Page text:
Thursday 13th to Saturday 16th September 2023
Directed by Members of the Company
Four pairs of characters; Four crucial moments
Jonathan and Wendy are on a blind date and hoping to get it right this time even though they've never got it right before; Barrie is not really interested in women but Janet sees that as no reason to stop trying; Shelley and Bobby have decided to holiday in Spain to finalise their divorce whilst drowning in cocktails; Angela is marrying for the third time to the dismay of her brother Toby and amidst a barrage of bad omens and a dress resembling a parachute.
Duets is a hilarious tribute to the strength and madness of the human heart.
The video trailer for this show can be found on YouTube at DUETS by Peter Quilter.
This play was staged at The Spring Arts and Heritage Centre (formerly Havant Arts Centre), East Street Havant - Bench Theatre's home since 1977.
|Director for Blind Date||Alex Eels|
|Director for Secretarial Skills||Bernadette Lomas|
|Director for The Holiday||Pete Woodward||Director for The Bride-to-be||Callum West|
|Stage Manager||Paul Millington|
|Assistant Stage Managers||Di Coates & Di Wallsgrove|
|Lighting Design||Roger Niven|
|Sound Design||Paul Millington|
|Lighting Operation||Mark Wakeman|
|Sound Operation||Beth Howard|
|Set Design||Pete Woodward|
|Set Construction||Julie Burt-Woods & Craig Parker|
|Flyer Design||Dan Finch|
|Programme Editor||Derek Callam|
|Front of House Manager||Ingrid Corrigan|
I had not heard of Peter Quilter when I was given a copy of ‘Duets’ by my husband - chosen on the basis that it was a play about love - but I found it very funny. I was also charmed by his wonderfully human characters, and his affection for them; all eight of the people we meet are flawed, to some extent floundering and at times ridiculous, but his humour is never cruel and their view of the world remains endearingly hopeful in spite of their various predicaments.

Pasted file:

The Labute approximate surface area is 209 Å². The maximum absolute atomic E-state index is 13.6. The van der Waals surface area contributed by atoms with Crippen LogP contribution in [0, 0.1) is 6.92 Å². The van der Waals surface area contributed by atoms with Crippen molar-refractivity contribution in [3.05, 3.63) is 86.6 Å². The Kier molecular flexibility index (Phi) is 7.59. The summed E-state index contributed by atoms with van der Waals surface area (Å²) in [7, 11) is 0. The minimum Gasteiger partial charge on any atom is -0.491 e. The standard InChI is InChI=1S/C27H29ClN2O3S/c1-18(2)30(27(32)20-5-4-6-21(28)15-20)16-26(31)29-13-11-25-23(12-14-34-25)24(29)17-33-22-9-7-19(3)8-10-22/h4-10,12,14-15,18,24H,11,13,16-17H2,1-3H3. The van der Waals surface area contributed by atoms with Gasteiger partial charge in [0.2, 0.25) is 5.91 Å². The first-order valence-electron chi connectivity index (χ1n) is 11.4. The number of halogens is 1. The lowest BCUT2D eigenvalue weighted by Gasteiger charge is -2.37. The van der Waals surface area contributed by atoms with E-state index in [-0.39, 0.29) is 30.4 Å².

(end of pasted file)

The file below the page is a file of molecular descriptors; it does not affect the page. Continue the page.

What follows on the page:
Bench is a director-led company, and while I long considered whether to pitch it, I wavered. There still aren’t as many interesting, complicated, funny and sympathetic middle-aged female characters as I might like given that I am a middle-aged actress with a soft spot for feel-good theatre. That changed when I realised that the structure of the play would lend itself very easily to inviting other people to direct it. I was delighted when the company approved the idea, and some really excellent directors volunteered themselves. (Too many in fact - come back in November and see the rest in action then). Two of them are new to directing but you wouldn’t have been able to tell in the rehearsal room, and I doubt you will either from the audience.
I was very lucky that precisely 7 talented actors put themselves forward making casting the show very easy and giving me the opportunity to be in the show too. (My first thought was ‘gosh I’m lucky to be in such good company’, and my second was ‘I’m going to have to be at the top of my game here’). We also have a top class technical team supporting us during the development and performance doing all of the offstage stuff essential to bring the show to you tonight. This might be a very funny play without pretensions but I think it has moments of profound insight into the human condition. Its message, that we all have a fundamental need for connection, is something I think will chime with many people - as will the idea that we can laugh at ourselves and keep hoping for something more, whatever our circumstances.
It has made me laugh a great deal, and also made me think; I hope it will do the same for you.
Robin Hall (Producer)